• 3, 4 In the case of Kahn v. Kahn, 325 Ill. App. 137, 59 N.E.2d 874, where the reviewing court found both the plaintiff and defendant residents of Illinois and enjoined the latter from instituting a Nevada divorce action, it was stated:

"It is the general rule that, where a party is within the jurisdiction of the court, he may, on proper showing, be enjoined from prosecuting an action in a court of another state. The question, however, as to when this jurisdiction may be exercised is often one of great delicacy, owing to the fact that it may frequently lead to a conflict on jurisdiction. Hence the power is used sparingly, and the applicant must show good equitable grounds, or the injunction will not issue. The jurisdiction rests on the authority vested in courts of equity over persons within the limits of their own jurisdiction to restrain them from doing inequitable acts to the wrong and injury of others, and on the power of the state to compel its own citizens to respect its laws even beyond its territorial limits * * *." (Emphasis supplied.)

• 5, 6 We would be belaboring the point if we continued to cite and quote from other cases concerning the right of an Illinois court to enjoin an individual from prosecuting an action in a foreign jurisdiction. There is ample authority that an Illinois court can so enjoin but one requisite must be present and that is that the court issuing the injunction must have jurisdiction of the party sought to be enjoined. In the instant case the wife testified before the Nevada forum on October 11 that she had resided in Nevada for two and a half months, having arrived there on the preceding July 20th; that it was her intention to make Nevada her permanent home, that she had obtained a Nevada driver's license, that her passport had been reissued to her with a Nevada address on it, that she had leased an apartment for six months, and that she had deposited a sum of money on the purchase of a beauty salon in Las Vegas, Nevada. Two supporting witnesses offered testimony which bolstered the wife's contention that she was a bona fide resident of the State of Nevada.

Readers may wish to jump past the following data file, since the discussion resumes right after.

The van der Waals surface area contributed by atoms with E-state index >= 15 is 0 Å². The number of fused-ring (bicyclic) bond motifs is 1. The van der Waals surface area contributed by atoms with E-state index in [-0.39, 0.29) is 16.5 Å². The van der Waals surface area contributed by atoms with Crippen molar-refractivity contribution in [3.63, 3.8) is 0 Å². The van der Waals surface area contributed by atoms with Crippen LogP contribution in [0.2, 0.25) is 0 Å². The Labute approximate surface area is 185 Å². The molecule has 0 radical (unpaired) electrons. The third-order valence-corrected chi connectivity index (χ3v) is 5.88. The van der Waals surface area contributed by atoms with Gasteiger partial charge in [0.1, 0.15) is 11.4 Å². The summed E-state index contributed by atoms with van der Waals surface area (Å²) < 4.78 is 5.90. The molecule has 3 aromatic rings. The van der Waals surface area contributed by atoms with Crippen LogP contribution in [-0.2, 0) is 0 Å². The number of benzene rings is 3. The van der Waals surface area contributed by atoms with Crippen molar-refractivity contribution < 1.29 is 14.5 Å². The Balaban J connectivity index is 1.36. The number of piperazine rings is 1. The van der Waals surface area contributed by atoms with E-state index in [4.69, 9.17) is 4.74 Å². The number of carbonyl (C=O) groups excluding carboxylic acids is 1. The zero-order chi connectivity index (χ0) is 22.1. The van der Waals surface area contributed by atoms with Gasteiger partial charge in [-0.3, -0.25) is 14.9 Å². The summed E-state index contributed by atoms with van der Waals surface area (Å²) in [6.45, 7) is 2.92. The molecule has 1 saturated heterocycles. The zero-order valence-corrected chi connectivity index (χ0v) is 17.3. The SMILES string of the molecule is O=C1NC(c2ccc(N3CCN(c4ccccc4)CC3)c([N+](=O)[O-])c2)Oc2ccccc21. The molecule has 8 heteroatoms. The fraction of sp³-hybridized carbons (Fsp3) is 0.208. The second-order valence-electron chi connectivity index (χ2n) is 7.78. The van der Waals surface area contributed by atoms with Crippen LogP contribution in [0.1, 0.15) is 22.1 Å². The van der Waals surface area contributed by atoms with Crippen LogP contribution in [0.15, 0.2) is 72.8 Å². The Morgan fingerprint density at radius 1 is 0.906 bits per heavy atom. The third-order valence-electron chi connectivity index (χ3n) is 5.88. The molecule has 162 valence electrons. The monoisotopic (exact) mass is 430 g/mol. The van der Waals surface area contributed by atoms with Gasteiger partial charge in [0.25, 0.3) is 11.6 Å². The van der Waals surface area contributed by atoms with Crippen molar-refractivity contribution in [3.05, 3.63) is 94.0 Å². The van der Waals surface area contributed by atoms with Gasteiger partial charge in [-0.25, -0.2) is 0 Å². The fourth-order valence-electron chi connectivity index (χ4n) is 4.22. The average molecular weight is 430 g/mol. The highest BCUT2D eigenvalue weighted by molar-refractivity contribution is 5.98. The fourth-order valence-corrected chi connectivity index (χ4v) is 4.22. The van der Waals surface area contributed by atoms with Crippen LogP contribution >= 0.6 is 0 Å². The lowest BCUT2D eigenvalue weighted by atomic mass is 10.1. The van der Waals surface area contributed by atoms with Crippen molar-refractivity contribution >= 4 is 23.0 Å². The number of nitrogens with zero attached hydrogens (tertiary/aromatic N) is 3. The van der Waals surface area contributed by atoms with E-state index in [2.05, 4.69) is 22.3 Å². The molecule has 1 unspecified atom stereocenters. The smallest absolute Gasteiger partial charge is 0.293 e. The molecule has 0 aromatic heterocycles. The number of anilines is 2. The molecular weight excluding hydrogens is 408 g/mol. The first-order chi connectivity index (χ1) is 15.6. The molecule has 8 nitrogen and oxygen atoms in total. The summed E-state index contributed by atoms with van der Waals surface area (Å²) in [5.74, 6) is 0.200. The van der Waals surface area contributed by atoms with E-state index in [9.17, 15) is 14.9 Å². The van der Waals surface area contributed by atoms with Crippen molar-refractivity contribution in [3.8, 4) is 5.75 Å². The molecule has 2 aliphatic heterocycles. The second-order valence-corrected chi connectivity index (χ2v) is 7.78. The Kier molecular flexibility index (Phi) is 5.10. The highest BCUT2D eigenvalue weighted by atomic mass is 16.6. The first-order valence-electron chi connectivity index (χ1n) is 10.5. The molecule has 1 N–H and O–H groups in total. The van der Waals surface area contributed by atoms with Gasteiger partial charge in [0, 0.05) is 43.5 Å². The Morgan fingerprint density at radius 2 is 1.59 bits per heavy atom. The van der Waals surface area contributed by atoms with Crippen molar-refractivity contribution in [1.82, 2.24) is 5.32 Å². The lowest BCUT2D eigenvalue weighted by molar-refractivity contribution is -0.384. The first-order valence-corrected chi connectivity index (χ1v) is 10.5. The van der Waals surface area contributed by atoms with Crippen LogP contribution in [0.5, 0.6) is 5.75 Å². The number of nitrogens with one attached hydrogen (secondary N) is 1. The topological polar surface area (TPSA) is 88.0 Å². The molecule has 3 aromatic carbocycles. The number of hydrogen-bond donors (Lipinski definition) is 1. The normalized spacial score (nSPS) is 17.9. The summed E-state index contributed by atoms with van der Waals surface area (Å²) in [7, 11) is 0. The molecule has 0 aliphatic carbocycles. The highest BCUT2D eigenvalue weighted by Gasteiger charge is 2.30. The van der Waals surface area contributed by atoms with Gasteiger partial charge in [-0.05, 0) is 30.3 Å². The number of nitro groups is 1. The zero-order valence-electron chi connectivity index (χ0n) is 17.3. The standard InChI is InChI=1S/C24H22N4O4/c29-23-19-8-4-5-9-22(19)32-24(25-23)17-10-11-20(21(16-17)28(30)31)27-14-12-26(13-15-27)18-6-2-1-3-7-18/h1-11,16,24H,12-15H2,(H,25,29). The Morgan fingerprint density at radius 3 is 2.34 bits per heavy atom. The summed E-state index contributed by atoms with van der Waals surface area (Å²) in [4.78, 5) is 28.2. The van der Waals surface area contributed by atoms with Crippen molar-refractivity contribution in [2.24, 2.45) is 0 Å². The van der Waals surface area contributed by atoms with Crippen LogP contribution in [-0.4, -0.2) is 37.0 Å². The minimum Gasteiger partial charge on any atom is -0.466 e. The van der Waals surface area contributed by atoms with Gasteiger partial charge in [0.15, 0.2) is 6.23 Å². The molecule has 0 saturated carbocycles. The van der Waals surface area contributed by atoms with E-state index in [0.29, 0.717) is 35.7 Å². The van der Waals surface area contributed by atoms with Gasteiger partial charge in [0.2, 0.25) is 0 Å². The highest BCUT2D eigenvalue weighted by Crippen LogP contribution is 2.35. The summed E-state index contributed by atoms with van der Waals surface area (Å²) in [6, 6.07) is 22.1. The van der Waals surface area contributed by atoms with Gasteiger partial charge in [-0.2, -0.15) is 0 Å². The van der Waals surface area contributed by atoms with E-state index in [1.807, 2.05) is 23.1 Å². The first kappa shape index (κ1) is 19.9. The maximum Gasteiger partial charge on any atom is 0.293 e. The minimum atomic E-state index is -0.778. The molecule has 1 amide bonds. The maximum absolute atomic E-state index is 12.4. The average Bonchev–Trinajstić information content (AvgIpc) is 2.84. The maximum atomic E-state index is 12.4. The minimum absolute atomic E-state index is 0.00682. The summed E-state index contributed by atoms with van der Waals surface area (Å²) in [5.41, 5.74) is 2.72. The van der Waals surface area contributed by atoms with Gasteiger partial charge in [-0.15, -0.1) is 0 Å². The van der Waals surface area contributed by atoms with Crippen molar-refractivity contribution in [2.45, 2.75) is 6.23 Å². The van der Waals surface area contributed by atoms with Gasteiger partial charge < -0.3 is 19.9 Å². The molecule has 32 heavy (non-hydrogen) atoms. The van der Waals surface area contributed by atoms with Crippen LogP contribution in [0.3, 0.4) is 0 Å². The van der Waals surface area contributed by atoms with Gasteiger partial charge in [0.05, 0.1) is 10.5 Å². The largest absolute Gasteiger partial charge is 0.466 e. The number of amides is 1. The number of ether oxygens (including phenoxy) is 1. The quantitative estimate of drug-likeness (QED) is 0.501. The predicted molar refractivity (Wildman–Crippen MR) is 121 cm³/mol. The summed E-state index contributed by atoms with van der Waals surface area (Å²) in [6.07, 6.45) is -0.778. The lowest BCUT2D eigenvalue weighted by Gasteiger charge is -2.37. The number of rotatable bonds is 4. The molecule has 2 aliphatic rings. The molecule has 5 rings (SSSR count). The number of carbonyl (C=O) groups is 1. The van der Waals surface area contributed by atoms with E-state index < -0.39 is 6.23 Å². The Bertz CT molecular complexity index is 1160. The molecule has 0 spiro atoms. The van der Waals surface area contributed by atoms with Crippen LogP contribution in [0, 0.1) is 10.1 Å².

We can only interpret such evidence as presenting a prima facie case supporting the wife's contention that she was a bona fide resident of Nevada; however, we are not called upon in this case to make a determination of that issue and will not do so. Nor are we concerned with the proposition that the wife was in fact "forum shopping" since we recently stated in the case of Scott v. Scott, 131 Ill. App.2d 863, 268 N.E.2d 458, that:

"* * * [W]e are aware of no equitable principle which can be invoked to restrain a party from selecting any domicile such party may choose. The fact that the creation of a bona fide domicile in another jurisdiction may be the basis for application of that jurisdiction's marital and divorce laws does not thereby render such action fraudulent or inequitable."